Day of Pentecost (Acts 2:1-21)
I love a good birthday party. Not necessarily my own, but those of my kids. We don’t throw elaborate birthday parties that cost an arm and a leg and require an incredible amount of planning. Ours are simple family affairs with grandparents, aunts and uncles, and cousins. I usually make a cake inspired by Pinterest, and my mom cooks a feast that can feed a hundred. I think I love these parties because growing up, I didn’t have extended family to celebrate such occasions. When my parents emigrated from Korea, it was just us—my parents, my sister, and me.
Pentecost is often referred to as the church’s birthday. Whether your church is 145 years old like the one I serve or brand new as in Acts, Pentecost is when the gift of the Holy Spirit is given for all. What a gift, and what a party.
The invitation list is insane. Everyone is there: Galileans, Parthians, Medes, Elamites, Mesopotamians, Egyptians, even the Romans and Arabs. People are having such a good time that you would think they are drunk, but no! They have just received the most amazing party favors of prophecy, visions, and dreams.
The first birthday in Korean tradition is often the most celebrated. Dol or doljanchi is a ceremony in which the child is blessed with a prosperous future. A child’s dol is an important milestone because before modern technology, the death rate for children was high. Many never had a first birthday at all.
Much of what happens at a child’s dol is centered on dreams, visions, and hopes for that child. Fruit and colorful rice cakes are stacked high on plates to symbolize a life of prosperity. A child wears a traditional outfit called a hanbok, usually made out of a Korean fabric called saekdong—literally, “many-colored.” The pattern consists of rainbow stripes that call to mind our dreams for our children.
Also scattered on the table are assorted objects that represent other elements of prosperity. A paintbrush or book stands for wisdom; money stands for wealth; a long piece of thread means long life. Whatever the child chooses is the destiny the child claims.
Nowadays, people add to the table other objects that may represent a variety of vocations. My son chose a golf ball. Maybe that means he will be athletic or quick on his feet. My daughter decided to choose none of the intended objects, instead going straight for a plate of grapes. Maybe that means she will always have a healthy appetite. I like to think that it means she will always choose the least obvious path and determine her own destiny.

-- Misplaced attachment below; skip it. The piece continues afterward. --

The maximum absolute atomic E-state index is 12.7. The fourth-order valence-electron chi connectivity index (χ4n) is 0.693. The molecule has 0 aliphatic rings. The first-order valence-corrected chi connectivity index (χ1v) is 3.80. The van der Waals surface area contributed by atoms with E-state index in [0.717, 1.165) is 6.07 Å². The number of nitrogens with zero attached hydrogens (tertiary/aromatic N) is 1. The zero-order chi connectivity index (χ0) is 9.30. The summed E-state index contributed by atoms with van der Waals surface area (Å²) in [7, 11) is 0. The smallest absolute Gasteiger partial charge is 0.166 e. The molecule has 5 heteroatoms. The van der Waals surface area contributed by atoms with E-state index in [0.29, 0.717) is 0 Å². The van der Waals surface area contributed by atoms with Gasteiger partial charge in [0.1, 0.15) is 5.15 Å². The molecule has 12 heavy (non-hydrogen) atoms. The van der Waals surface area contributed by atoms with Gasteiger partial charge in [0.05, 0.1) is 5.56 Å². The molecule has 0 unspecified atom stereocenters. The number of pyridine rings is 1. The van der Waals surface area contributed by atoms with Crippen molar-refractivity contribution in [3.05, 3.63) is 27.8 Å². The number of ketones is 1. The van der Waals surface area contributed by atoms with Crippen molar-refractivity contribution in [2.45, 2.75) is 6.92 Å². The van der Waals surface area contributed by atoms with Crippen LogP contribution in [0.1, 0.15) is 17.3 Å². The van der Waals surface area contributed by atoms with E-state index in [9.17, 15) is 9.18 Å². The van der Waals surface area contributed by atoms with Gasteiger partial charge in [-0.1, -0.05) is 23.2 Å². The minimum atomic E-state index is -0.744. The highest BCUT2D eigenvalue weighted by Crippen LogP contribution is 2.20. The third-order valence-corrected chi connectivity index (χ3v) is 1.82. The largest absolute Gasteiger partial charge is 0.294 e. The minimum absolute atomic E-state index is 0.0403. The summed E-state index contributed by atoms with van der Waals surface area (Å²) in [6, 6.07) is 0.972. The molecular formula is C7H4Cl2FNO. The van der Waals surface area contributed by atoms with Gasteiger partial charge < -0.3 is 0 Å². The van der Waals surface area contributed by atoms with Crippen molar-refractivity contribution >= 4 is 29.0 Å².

On Pentecost, the table has been set before us. We may have the ability to choose the objects before us, but it is God who sets the table. So what does God envision for us? What is set on the table before us?
Sons and daughters will prophesy. The young will see visions. The elders will dream dreams. Servants, men, and women will have the Spirit poured onto them. Wonders will occur, and all will be saved.
The good news is that we don’t have to choose. It is all made available to us—no matter our gender, age, and status. This Pentecostal event, the Spirit poured out among the people, grounds us in the past with the words of Joel and launches us into the future with the call to dream dreams and see visions.
But what do we dream? The doljanchi table links children to the past, where grandparents and parents choose objects that embody their hopes for them. The children, however, get to interject their own visions among the buffet of hopes and dreams.
We are reminded that the Spirit that was present at Pentecost is the same Spirit that is present with us now. Therefore, we are connected to that same call to live out a faithful life in which dreams and visions may soar. Our call is to continue to lay the ground and provide the space, so our dreams can blossom in others.
What is clear in Acts 2 is that a party is taking place—that dreams and visions are not meant to be dreamt alone but in a diverse community united in the Spirit. This task of dreaming involves all of who we are. We hear and feel it, “like the howling of a fierce wind.” We see and feel it, like “individual flames of fire.” We speak it in our native language, yet it is understood by foreigners.
I surely know that I live off the dreams and hopes that my parents had for me when they moved to this country. This has empowered me to continue to provide that same gift to my children as they discover their call, dreams, and visions.